A total of 10,106.8 megawatts of electricity could not be generated by the nation’s power plants last week amid lingering challenges in the Nigerian electricity supply industry.
Daily electricity generation in the country averaged 4,601.33MW last week as gas constraints and low load demand by electricity distribution companies limited power plants’ output.
The power plants connected to the national grid produced a total of 32,209.3MW last week, according to daily generation figures as of 6am collated from the Nigerian Electricity System Operator.
The plants could not produce 8,924.4MW because of gas supply challenges while 1,182.4MW generation capacity was left idle as a result of Discos’ low demand.
The government-owned Nigeria Electricity Trading Plc buys electricity in bulk from generation companies through Power Purchase Agreements and sells through vesting contracts to the Discos, which then supply it to the consumers.
The NESO data showed that the power plants generated 4,482.55MW as of 6am on December 13, while 1,915.8MW was left unused.
The plants produced 4,719.13MW, 4,416.89MW and 4,514.7MW as of 6am last Monday, Tuesday and Wednesday respectively but could not generate 1,672.4MW, 1,627MW and 1,495.8MW respectively.
Total power generation rose to 4,559.4MW on Thursday and 4,785.70MW on Friday while unutilised capacity dropped to 1,418.6MW and 1,378.9MW respectively.
On Saturday, the plants’ output fell to 4,730.93MW while unutilised generation capacity rose to 1,390.5MW.
The power sector lost an estimated N4.31bn from December 13 to last Friday “due to constraints from insufficient gas supply, distribution infrastructure and transmission infrastructure”, the Advisory Power Team in the Office of the Vice-President said.
The country generates most of its electricity from gas-fired power plants, while output from hydropower plants account for about 30 per cent of total generation. The hydropower plants are Kainji, Jebba, Shiroro and Dadin Kowa, which was connected to the grid this month.
The system operator put the nation’s installed generation capacity at 12,954.40MW; available capacity at 7,652.60MW; transmission wheeling capacity at 7,300MW; and the peak generation ever attained at 5520.4MW.
The Nigerian Electricity Regulatory Commission said recently Discos would be liable to capacity charge for failure to take their entire load allocation caused by constraints in their networks.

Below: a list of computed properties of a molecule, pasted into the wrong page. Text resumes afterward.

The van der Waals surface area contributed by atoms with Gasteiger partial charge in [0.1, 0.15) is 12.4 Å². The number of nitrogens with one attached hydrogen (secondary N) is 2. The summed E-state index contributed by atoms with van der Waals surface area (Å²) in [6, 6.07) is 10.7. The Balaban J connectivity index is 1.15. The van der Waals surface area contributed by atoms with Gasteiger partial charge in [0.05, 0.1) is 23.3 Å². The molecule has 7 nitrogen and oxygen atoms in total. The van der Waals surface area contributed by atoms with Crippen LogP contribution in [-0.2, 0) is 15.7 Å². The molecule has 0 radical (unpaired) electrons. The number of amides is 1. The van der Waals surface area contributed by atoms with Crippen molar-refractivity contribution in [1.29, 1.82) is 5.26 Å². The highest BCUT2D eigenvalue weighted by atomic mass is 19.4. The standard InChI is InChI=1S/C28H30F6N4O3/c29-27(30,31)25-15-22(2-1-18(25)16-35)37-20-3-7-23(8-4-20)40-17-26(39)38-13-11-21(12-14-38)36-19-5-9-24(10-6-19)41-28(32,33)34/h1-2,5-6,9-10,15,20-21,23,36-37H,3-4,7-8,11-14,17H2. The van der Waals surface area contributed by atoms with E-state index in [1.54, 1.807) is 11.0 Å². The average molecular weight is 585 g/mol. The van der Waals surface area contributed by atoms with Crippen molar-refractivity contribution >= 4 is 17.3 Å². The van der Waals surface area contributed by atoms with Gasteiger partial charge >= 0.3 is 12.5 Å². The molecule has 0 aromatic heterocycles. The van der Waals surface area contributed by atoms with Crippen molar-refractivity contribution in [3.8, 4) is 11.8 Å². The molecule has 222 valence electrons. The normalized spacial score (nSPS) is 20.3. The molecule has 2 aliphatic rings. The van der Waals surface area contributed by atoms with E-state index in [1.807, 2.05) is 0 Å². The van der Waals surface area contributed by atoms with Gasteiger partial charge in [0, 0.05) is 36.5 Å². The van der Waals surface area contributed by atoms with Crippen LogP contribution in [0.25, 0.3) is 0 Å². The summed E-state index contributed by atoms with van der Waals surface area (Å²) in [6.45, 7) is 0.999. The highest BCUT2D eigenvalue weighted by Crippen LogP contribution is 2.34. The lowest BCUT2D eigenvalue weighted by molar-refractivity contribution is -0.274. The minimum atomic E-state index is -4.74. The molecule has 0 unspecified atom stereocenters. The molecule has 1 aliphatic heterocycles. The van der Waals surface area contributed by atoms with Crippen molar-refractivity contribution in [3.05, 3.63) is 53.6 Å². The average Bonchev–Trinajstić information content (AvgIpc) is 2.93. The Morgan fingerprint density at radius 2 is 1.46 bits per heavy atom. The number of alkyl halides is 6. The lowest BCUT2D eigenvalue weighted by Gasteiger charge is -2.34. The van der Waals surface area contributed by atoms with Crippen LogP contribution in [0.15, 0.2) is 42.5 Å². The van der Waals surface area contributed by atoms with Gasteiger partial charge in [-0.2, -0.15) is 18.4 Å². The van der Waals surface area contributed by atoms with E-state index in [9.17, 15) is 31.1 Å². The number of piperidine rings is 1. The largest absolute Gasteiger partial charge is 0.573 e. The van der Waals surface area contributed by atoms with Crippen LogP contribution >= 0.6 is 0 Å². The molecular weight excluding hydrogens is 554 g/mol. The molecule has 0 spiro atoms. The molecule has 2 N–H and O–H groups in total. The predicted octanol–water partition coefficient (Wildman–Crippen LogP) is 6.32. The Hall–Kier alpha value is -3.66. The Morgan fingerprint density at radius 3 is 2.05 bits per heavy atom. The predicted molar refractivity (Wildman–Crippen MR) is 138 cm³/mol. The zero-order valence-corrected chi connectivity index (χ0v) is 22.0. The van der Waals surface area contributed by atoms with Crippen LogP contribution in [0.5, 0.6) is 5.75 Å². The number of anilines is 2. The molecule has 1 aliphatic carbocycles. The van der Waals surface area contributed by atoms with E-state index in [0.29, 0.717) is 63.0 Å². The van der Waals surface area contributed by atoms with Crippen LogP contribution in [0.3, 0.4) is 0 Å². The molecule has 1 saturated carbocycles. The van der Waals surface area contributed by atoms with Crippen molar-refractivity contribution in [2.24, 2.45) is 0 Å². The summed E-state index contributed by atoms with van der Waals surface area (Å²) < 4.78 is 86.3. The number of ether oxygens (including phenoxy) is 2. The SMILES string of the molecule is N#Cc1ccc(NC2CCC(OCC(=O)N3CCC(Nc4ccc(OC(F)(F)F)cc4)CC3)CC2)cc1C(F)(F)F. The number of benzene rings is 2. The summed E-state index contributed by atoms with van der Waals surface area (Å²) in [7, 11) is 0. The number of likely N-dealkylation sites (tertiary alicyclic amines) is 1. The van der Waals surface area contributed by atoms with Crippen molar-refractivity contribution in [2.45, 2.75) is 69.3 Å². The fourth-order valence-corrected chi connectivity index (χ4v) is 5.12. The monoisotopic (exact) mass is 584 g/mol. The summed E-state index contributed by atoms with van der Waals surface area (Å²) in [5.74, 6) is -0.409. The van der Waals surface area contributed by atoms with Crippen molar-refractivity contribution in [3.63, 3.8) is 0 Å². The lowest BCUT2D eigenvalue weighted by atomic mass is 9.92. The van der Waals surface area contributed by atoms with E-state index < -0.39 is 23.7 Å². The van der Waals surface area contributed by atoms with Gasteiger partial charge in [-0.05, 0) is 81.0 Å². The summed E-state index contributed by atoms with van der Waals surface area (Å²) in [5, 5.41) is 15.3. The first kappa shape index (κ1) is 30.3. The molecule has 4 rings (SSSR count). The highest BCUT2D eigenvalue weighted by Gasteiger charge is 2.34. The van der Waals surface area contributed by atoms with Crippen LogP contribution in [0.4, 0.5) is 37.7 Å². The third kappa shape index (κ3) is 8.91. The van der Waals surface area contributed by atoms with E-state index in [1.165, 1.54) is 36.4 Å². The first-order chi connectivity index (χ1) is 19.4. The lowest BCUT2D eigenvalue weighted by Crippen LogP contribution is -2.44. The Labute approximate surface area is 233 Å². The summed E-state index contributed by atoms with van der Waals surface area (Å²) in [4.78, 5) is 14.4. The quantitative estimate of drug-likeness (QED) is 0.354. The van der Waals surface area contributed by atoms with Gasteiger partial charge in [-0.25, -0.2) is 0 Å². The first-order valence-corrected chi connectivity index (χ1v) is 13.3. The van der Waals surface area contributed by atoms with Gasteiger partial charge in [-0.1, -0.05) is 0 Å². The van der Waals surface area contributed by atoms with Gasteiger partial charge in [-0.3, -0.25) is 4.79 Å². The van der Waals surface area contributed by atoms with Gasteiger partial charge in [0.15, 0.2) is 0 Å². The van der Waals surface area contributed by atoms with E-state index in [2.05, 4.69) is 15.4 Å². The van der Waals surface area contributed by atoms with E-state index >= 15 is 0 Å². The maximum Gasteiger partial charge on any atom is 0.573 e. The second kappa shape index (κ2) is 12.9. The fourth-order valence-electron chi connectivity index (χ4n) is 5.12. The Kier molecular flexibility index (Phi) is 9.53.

The government-owned Transmission Company of Nigeria, which manages the national grid, is responsible for the allocation of load to the Discos.
“Where it is established that the TCN is unable to deliver load allocation, the TCN shall be liable to pay for the associated capacity charge,” NERC said in September.
It said NBET would continue to invoice the Discos for capacity charge and energy based on their load allocation and metered energy respectively in accordance with the December 2019 Minor Review of MYTO 2015 and Minimum Remittance Order for Year 2020.
The Association of National Electricity Distributors, the umbrella body for the Discos, noted in its latest quarterly performance report that there had been no significant improvement in the electricity generated and wheeled by the TCN since 2015.
It said the commercial performance improvement recorded by the Discos within the last quarters had been affected negatively by the impact of the COVID-19 lockdown.
“The Aggregate Technical, Commercial and Collection losses moving average increased to 45.7 per cent by the end of June from 43.3 per cent in March, changing the declining trend that had been achieved in the last three years,” the Discos said.
NERC, in its latest quarterly report, said the financial viability and commercial performance of the Nigerian electricity supply industry continued to be a major challenge.
It said the level of collection efficiency during the first quarter of 2020 indicated that as much as N3.88 out of every N10 worth of energy sold remained uncollected from consumers.
The regulator noted that the financial viability of the industry had remained a major challenge threatening its sustainability.
According to NERC, the liquidity challenge is partly due to the non-implementation of cost-reflective tariffs, high technical and commercial losses exacerbated by energy theft, and consumers’ apathy to payments under the widely prevailing practice of estimated billing.
It noted that the COVID-19 pandemic and the resultant macroeconomic impact of the policies aimed at curtailing its spread in the country had added to the challenge of low remittance to the market.
“The severity of the liquidity challenge in NESI was reflected in the settlement rates of the service charges and energy invoices issued by MO (Market Operator) and NBET respectively to each of the Discos, as well as the non-payment by the special and international customers for the services rendered by MO,” it said.
President Muhammadu Buhari, said in November that his regime remained committed to addressing the liquidity challenges that were adversely affecting the power sector viability.
“We have noted with grave concern the increased fiscal burden on the Federal Government occasioned by the tariff shortfalls in the sector which are no longer sustainable,” he had said.
He said the Central Bank of Nigeria’s Power Assistance Fund targeted at supporting tariff shortfalls could no longer be extended and must be phased out to promote the sector’s financial independence.